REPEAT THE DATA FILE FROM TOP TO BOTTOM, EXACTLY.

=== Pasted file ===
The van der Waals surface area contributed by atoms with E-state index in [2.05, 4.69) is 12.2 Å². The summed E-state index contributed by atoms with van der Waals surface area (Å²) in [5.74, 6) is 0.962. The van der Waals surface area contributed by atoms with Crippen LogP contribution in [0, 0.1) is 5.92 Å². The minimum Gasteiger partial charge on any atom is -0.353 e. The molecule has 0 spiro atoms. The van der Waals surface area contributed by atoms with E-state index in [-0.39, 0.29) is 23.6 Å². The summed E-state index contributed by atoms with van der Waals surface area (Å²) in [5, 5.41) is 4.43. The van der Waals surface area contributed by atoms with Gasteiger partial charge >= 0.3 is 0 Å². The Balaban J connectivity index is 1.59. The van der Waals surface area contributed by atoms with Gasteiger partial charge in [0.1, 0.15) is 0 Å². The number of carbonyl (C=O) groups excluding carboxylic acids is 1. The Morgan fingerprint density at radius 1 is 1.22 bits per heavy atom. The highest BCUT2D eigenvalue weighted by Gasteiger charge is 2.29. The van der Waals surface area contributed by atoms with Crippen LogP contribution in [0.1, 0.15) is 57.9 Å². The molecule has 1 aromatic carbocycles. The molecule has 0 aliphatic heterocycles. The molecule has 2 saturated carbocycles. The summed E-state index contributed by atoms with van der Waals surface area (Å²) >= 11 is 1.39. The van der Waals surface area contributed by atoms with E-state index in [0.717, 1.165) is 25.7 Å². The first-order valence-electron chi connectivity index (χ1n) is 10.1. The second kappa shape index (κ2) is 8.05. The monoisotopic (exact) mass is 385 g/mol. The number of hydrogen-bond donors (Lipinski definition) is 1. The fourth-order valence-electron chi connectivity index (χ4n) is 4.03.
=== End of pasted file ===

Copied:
The van der Waals surface area contributed by atoms with E-state index in [2.05, 4.69) is 12.2 Å². The summed E-state index contributed by atoms with van der Waals surface area (Å²) in [5.74, 6) is 0.962. The van der Waals surface area contributed by atoms with Crippen LogP contribution in [0, 0.1) is 5.92 Å². The minimum Gasteiger partial charge on any atom is -0.353 e. The molecule has 0 spiro atoms. The van der Waals surface area contributed by atoms with E-state index in [-0.39, 0.29) is 23.6 Å². The summed E-state index contributed by atoms with van der Waals surface area (Å²) in [5, 5.41) is 4.43. The van der Waals surface area contributed by atoms with Gasteiger partial charge >= 0.3 is 0 Å². The Balaban J connectivity index is 1.59. The van der Waals surface area contributed by atoms with Gasteiger partial charge in [0.1, 0.15) is 0 Å². The number of carbonyl (C=O) groups excluding carboxylic acids is 1. The Morgan fingerprint density at radius 1 is 1.22 bits per heavy atom. The highest BCUT2D eigenvalue weighted by Gasteiger charge is 2.29. The van der Waals surface area contributed by atoms with Crippen LogP contribution in [0.1, 0.15) is 57.9 Å². The molecule has 1 aromatic carbocycles. The molecule has 0 aliphatic heterocycles. The molecule has 2 saturated carbocycles. The summed E-state index contributed by atoms with van der Waals surface area (Å²) >= 11 is 1.39. The van der Waals surface area contributed by atoms with E-state index in [0.717, 1.165) is 25.7 Å². The first-order valence-electron chi connectivity index (χ1n) is 10.1. The second kappa shape index (κ2) is 8.05. The monoisotopic (exact) mass is 385 g/mol. The number of hydrogen-bond donors (Lipinski definition) is 1. The fourth-order valence-electron chi connectivity index (χ4n) is 4.03.